An Insider’s Guide to the Waterfalls at Link River

The Link River flows from Upper Klamath Lake on the north side of the town of Klamath Falls to Lake Ewauna on the south side—“linking” the two lakes. From the native Klamath tribes that fished it to the first settlers, to hydroelectricity and the present day, the 2-mile long river might not be all that lengthy, but it can lay claim to some very intriguing chapters of both geological and human history.

But what about waterfalls? Does the Link River or the city of Klamath Falls actually have waterfalls or not? If so, how and where can we see them? Well, the short answer is yes, but the full story of the Link River waterfalls—and how best to visit them—is a bit more detailed. So, let’s start at the beginning.

History and Culture

The Link River & Klamath Falls in 1922. – USDA Forest Service

For time immemorial, the Klamath, Paiute Yahooskin, and Modoc native tribes have called the area now known as Klamath Falls, and the entire expanse of the Klamath Basin area home. The resource-rich region supported a large multitude of fish and wild game between the mountains, grasslands, and waters of the basin.

The modern-day Link River was known as Eulalona to the native Klamath—a lyrically beautiful word meaning “to move back and forth,” named after the effect that strong winds regularly had on the water. Eulalona was also the name of a native winter village that was located at the northern end of the river.

Expert hunter-gatherers, the village’s inhabitants would gather rocks into circles in an effort to divert salmon into smaller tide pools where they could be more easily harvested. The natives passed this helpful technique onto settlers and even now when water levels are very low during dry seasons, it is possible to see remnants of these rock circles at the Link River. Just upstream, a series of low falls and rapids where the river tumbled over a natural reef were referred to as Tiwishkeni, or “where the falling waters rush,” by the Klamath.

In 1867, a small settlement on the banks of the river was officially named Linkville. However, in 1893 community leaders changed the city’s name to Klamath Falls with the idea of ‘‘letting the world know of our water power.’’  An ambitious hydroelectric project that kicked off in 1921 significantly altered the reef, virtually eliminating the rapids except during periods of high water. The falls might not have ever been particularly mighty, but thankfully they are still there. And while their stature isn’t comparable to some others in the region, they possess a cultural significance worth recognizing and celebrating—and worth visiting!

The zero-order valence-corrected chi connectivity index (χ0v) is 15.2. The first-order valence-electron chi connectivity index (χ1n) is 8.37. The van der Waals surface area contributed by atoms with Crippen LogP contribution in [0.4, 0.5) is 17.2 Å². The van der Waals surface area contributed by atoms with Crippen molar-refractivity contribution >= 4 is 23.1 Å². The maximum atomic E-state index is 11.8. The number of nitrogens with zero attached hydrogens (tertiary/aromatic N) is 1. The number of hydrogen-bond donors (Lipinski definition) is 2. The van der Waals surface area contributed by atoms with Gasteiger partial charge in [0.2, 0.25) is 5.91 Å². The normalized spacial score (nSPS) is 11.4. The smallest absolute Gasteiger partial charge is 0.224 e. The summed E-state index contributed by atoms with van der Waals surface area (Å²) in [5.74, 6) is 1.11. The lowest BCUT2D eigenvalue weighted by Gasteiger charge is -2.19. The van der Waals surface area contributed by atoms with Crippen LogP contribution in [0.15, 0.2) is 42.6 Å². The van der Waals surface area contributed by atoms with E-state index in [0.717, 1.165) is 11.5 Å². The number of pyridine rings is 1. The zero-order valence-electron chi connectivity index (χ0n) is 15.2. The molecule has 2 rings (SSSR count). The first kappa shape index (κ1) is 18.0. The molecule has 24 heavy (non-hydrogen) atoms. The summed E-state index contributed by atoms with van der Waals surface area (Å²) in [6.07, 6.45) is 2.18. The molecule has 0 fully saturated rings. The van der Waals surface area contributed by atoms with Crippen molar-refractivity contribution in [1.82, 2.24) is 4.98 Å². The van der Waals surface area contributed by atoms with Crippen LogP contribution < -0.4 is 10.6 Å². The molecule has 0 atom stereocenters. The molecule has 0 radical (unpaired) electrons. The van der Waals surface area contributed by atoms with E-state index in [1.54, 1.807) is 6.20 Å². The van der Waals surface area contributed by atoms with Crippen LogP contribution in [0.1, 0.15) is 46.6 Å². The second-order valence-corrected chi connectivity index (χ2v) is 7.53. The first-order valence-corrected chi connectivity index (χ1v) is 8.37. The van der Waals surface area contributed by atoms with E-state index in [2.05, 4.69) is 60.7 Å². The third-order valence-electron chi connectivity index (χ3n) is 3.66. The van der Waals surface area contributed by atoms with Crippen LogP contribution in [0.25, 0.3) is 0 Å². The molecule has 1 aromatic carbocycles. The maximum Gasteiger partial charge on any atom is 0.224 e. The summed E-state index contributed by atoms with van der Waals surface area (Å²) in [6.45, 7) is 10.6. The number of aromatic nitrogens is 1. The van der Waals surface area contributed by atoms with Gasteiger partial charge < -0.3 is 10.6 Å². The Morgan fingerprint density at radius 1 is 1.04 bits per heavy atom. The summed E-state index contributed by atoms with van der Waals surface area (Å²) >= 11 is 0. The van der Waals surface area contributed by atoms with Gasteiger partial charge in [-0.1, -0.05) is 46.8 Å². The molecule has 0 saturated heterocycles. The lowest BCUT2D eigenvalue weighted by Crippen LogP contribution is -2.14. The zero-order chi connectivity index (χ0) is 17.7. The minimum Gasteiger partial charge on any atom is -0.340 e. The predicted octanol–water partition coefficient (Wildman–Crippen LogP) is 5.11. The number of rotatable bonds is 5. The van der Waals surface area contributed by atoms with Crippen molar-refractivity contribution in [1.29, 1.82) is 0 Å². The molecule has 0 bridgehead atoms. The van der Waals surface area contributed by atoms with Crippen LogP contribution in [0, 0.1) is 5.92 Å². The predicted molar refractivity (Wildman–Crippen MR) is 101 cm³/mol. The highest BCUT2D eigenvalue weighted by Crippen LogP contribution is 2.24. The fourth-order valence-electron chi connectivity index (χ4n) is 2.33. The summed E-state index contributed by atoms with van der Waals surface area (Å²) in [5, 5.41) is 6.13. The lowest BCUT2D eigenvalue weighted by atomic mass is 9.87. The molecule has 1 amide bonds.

Experience in Person

An aerial view of the Link River Dam. – Bureau of Reclamation

Today, a 2.6-mile out and back hike along Link River maintained by PacifiCorp provides a nice little leg-stretch and chance to check out the falls in person. The Link River South Trailhead is located next to the Favell Museum on Main Street in Klamath Falls (more on that in a bit).

The trail isn’t so much a traditional hiking path as it is a gravel maintenance road that parallels the river. You’ll walk past the substation and through a gate onto PacifiCorp property, where the hiking begins. You’ll pass by a few water access paths where cottonwoods, willows, and Klamath plum trees guard the banks of the river before arriving at an obvious spur, helpfully labeled “Falls” on your right. Follow this down to a rock outcropping, which affords views of rapids and a set of approximately 5-foot tall falls. If the falls are your only goal, head back the way you came. If you’re up for a longer, 3.2-mile hike, head back up on the main path, cross a footbridge over the canal, and pass above the dam.

Historic photo of the Link River Falls. – Klamath County Museum

If you’re a birder, this area is home to a fluttering array of resident and migratory birds depending on the season. Continue onto the North Trailhead. If you’re so inclined, from the North Trailhead you can cross Lakeshore Drive and visit the park at Putnam’s Point. Picnic tables are available, as well as views of Upper Klamath Lake and a plaque memorializing the Eulalona village. When you’re done taking it all in, head back the way you came.

Diving Deeper

White waters along Klamath Falls’ Link River. – Bobjgalindo

As luck would have it, the Favell Museum of Native American Artifacts and Contemporary Western Art is conveniently located adjacent to the Link River South Trailhead parking area. The thoroughly engrossing museum is home to over 100,000 artifacts representing indigenous tribes from North and South America. The primary focus, however, is on North American and Northwest tribes in particular, with some collections dating back over 12,000 years.

And of course, the Favell Museum is THE place in the Klamath Basin for those looking to dive deeper into the history and culture of the Klamath Tribes and the river whose banks it is located upon. Four cases worth of artifacts in the middle of the museum detail and illuminate the rich culture, history, and art of the tribes that thrived in the region for eons. A must-visit for those intrigued by the land, the people, and yes, the waterfalls of the Link River.

In sum, if you’re looking to get a glimpse into the rich cultural heritage of the Klamath Basin, you’d be hard-pressed to find a better option than exploring the waterfalls along the Link River.

Written by Adam Sawyer for Matcha in partnership with Discover Klamath Visitor and Convention Bureau.